Prof. Djohansjah Marzoeki who performed the surgery stated (in Angin Malam episode 42 “Dorce’s Journey to Plastic Surgery”) that alongside him there was a team consisting of obstetricians, internalists, geneticists, psychiatrists, psychologists and others to ensure “the candidate (Dorce) is not pretending or imitating, but it is a desire that is driven from her, by her determination which is complete”. This was not the first time that this surgery was performed, but the huge public spotlight at the time changed the views of many people, including the doctors/experts that Dorce managed to convince.
An article exploring surgery for trans women from Tempo Magazine in 1989
After undergoing the surgery Dorce often met curiosity about her body with a quip or a joke. Dorce often praised herself for being pretty or sweet and would say she had “no regrets, even if my “bird” is cut off”. When speaking to cishet women, she would say “you (cis women) might be able to have children, but I can give pleasure” – these are just a few quotes that I remember from watching her.
Not stopping at her social and medical transition, she used her newfound backing from the medical experts to seek legal recognition of her gender. “I want to be recognised by the state” she said on a TV show alongside her surgeon Djohansjah. In addition, she sought the support of Islamic scholars to help challenge Islamic scholarship that were antagonistic to her transition. Although Vivian Rubiyanti was the first indonesian trans women to successfully access medical and legal gender transition in Indonesia (her story was documented in the film Akulah Vivian in 1977) it may have been Dorce who was the first to emphasize the religious aspect of her transition in Islam, and have that highlighted within public discourse. For her, this was an important part of her transition given her own faith, the faith of a majority of Indonesians and the role that Islamic religious law plays within the Indonesian legal system – especially marriage law. In addition to approaching Islamic scholars and leaders, Dorce responded to doubts about her piety as a muslim women through acts of charity – the construction of Islamic boarding schools and mosques. In the mid-1980s, Dorce was formally recognised by the state as a woman. Shortly after she married, and took the title “hajah” in recognition of her pilgrimage to Mecca as a woman. She raised 3 children, and supported thousands of orphans. Although often the target of public hate campaigns and ridicule, she also managed to build a strong fan base who enjoyed the joy she brought to public entertainment and her immense generosity with her newfound wealth.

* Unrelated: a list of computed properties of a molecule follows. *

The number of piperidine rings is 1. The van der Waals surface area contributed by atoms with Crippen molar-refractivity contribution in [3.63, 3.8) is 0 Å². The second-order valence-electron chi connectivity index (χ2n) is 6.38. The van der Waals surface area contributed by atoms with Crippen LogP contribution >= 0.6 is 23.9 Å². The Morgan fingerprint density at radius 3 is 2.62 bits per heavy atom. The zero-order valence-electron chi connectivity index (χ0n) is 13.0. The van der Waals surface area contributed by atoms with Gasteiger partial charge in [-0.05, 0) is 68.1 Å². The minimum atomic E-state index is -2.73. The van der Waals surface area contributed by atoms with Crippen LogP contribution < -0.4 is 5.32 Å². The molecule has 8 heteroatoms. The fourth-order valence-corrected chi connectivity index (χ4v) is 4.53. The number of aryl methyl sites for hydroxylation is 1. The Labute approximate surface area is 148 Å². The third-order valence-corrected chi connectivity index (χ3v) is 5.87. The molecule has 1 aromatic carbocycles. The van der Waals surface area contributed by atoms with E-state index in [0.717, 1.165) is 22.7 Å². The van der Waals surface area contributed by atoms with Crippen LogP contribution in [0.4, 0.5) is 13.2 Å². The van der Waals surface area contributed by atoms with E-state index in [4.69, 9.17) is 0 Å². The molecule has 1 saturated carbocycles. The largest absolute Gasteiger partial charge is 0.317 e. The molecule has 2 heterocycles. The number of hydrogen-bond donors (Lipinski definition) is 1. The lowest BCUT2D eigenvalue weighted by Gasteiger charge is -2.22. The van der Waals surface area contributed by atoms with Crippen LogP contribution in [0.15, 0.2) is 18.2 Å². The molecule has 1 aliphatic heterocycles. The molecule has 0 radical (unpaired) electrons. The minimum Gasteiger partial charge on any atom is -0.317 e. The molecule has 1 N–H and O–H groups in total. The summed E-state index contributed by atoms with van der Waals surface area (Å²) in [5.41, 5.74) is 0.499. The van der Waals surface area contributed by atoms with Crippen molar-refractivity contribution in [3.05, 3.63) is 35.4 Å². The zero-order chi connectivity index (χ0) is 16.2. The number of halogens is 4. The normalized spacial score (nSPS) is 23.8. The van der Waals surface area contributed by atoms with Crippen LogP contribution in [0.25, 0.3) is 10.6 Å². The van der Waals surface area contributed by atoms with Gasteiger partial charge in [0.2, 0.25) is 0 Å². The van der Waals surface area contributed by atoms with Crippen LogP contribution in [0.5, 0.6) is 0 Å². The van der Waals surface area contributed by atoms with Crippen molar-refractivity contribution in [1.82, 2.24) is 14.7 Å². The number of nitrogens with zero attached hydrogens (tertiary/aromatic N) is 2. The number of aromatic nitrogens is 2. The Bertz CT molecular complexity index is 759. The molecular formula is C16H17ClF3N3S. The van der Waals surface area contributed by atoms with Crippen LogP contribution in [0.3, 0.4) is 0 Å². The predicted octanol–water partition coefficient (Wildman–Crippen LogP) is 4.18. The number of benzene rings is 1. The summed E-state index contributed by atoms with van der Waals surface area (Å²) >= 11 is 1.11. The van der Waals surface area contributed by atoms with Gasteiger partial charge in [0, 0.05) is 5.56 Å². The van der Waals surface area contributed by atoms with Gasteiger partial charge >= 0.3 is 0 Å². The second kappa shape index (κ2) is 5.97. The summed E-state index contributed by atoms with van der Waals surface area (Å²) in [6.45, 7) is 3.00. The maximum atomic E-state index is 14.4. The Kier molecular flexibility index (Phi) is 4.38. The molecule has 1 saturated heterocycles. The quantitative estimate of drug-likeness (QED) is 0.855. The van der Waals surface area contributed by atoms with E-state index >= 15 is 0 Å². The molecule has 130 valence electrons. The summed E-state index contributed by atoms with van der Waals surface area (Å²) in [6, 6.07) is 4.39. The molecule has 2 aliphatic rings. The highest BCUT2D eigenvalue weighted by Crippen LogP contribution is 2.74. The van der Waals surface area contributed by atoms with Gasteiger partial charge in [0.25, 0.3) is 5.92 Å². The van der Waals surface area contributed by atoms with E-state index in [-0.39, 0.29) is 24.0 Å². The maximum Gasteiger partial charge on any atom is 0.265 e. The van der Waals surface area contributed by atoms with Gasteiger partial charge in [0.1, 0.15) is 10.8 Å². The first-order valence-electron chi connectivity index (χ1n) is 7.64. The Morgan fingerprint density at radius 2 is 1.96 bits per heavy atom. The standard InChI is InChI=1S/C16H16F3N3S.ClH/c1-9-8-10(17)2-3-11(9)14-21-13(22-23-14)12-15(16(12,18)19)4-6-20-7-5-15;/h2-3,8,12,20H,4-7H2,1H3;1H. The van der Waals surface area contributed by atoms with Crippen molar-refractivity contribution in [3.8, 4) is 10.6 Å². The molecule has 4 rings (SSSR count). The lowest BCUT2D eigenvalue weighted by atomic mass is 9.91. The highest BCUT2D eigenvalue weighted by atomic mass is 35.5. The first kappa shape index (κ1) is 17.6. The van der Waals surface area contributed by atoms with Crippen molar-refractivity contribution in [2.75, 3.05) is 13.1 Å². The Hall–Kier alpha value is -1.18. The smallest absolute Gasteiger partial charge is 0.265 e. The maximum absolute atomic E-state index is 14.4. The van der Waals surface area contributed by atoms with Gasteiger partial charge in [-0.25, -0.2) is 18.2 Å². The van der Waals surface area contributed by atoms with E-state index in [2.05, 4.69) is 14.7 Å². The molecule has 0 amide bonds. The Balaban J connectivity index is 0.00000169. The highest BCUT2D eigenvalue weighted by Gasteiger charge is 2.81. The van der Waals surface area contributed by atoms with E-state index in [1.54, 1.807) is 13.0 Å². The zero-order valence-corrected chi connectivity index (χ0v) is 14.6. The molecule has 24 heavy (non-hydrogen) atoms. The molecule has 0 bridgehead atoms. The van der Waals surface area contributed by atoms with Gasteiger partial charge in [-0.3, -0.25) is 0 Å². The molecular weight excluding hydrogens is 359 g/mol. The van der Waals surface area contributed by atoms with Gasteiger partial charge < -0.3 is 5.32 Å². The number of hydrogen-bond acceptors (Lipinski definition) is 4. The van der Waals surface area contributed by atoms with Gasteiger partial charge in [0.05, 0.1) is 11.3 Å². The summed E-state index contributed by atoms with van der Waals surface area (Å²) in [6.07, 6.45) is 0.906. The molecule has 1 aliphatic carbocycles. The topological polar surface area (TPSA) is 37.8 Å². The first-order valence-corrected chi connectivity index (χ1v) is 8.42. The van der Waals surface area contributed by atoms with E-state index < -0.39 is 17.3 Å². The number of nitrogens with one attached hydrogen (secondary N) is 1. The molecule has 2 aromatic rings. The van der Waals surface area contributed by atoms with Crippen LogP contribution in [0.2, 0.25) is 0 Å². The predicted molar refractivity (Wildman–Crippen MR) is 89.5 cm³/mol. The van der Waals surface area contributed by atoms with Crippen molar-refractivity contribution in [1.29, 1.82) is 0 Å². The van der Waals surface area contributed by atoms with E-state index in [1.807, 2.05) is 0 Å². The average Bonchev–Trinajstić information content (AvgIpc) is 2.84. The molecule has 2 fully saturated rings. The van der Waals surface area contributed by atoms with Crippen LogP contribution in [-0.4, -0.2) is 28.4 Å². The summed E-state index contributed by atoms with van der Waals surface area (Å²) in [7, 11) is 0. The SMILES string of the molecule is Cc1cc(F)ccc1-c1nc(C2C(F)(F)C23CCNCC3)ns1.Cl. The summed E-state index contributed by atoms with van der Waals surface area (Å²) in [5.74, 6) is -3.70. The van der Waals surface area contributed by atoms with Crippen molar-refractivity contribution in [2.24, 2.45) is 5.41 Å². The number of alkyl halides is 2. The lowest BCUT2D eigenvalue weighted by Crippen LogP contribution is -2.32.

She said “I was reborn” after returning from her pilgrimage to Mecca.
After the two of her starring films Dorce Sok Akrab (1989) and Dorce Ketemu Jodoh (1990) became blockbusters, Dorce gained superstar status within Indonesian pop culture – as an actress, singer, songwriter, comedian, TV host and many other roles. Her face graces the small screen throughout the 1990s. She starred in many films, soap operas and talk shows whilst maintaining a successful music career. Dorce even set an Indonesian music record for releasing 9 albums within five months. Eventually from 2005-2009 she would host her own talk show: The Dorce Show. The show itself was successful and was even nominated for best talk show. It was from hosting this show that her final moniker ‘Bunda Dorce’ would be popularised.
However, after the Reformasi movement in 1998 – or to be perhaps more precise, after the 2009 election – there was a significant rise in religious fundamentalism and anti-”LGBT” populist movements. From this moment the LGBTIQ+ movement began to face situations unanticipated animosity and often became the target of religious fundamentalist movements. However, as we know Bunda Dorce had spent considerable effort in showing her piety as a muslim woman.
After her talk show was cancelled in 2009, Dorce’s personal life often became the subject of discussion by those promoting conservative interpretations of Islam. She herself – with all her achievements as a performer and muslim woman – often faced challenging situations with the increasing targeting of the “LGBT” community as cultural scapegoats by conservative clerics, politicians and officials in the era of liberal democracy. Gradually, Dorce’s figure dimmed from the public sphere alongside a decline in her physical health.
Dorce wearing a hijab
In fact, towards the end of her life, Dorce was vilified within certain parts of public media in Indonesia. Conservative clerics did not hesitate to make the life and figure of Bunda Dorce a target in order for them to get public attention.
However, in these times Bunda Dorce never allowed herself to be a submissive victim. Instead her life story is a significant and powerful reminder of a trans woman who was able to excel in so many fields, and sparked the dreams and aspirations of many queer people, especially waria/trans women across Indonesia.
We will continue to remember her wise words – that “perfection belongs only to Allah” – not doctors, experts, ulama, ustadz, politicians nor the state.
Through this essay, QIA wants to call on you the reader who might have materials that reflect the life of Bunda Dorce (photos, articles, books, tapes, albums etc). Her memory has left such a extensive mark on Indoneisa, a mosaic that has enriched the histories of queer people and our struggles. Through the archiving and recording of the lives of figures such as Bunda Dorce (and the many queer icons throughout Indonesian history), we hope to inspire resistence against the pressure to be quiet, forgotten, or erased in our national history.
This is the first of a series of essays we will be sharing from guest writers.
Nurdiyansah Dalidjo is a queer writer. His latest book, entitled Rumah di Tanah Rempah, explores various intersectional topics about the history and the context of colonialism in Indonesia from the perspective of a queer. His essays exploring various LGBTIQ+ themes can be read here.